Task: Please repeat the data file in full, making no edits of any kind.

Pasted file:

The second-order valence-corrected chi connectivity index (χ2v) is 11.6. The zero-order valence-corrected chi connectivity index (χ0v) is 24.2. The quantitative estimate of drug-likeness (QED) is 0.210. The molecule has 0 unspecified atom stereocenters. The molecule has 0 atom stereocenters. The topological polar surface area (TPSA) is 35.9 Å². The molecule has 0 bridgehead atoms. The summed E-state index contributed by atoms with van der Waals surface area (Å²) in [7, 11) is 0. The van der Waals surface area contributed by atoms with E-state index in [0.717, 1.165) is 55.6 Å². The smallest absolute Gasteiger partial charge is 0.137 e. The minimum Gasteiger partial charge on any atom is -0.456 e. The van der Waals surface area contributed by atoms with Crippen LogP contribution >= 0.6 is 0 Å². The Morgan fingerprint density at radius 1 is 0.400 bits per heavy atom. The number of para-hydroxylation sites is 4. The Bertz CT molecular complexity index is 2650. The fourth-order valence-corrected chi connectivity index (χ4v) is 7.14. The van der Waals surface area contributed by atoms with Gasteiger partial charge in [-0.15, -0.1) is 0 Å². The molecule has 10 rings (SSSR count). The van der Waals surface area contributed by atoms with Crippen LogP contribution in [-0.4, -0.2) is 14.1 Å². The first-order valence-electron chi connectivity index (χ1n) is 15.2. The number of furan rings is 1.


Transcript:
The second-order valence-corrected chi connectivity index (χ2v) is 11.6. The zero-order valence-corrected chi connectivity index (χ0v) is 24.2. The quantitative estimate of drug-likeness (QED) is 0.210. The molecule has 0 unspecified atom stereocenters. The molecule has 0 atom stereocenters. The topological polar surface area (TPSA) is 35.9 Å². The molecule has 0 bridgehead atoms. The summed E-state index contributed by atoms with van der Waals surface area (Å²) in [7, 11) is 0. The van der Waals surface area contributed by atoms with E-state index in [0.717, 1.165) is 55.6 Å². The smallest absolute Gasteiger partial charge is 0.137 e. The minimum Gasteiger partial charge on any atom is -0.456 e. The van der Waals surface area contributed by atoms with Crippen LogP contribution >= 0.6 is 0 Å². The Morgan fingerprint density at radius 1 is 0.400 bits per heavy atom. The number of para-hydroxylation sites is 4. The Bertz CT molecular complexity index is 2650. The fourth-order valence-corrected chi connectivity index (χ4v) is 7.14. The van der Waals surface area contributed by atoms with Gasteiger partial charge in [-0.15, -0.1) is 0 Å². The molecule has 10 rings (SSSR count). The van der Waals surface area contributed by atoms with Crippen LogP contribution in [-0.4, -0.2) is 14.1 Å². The first-order valence-electron chi connectivity index (χ1n) is 15.2. The number of furan rings is 1.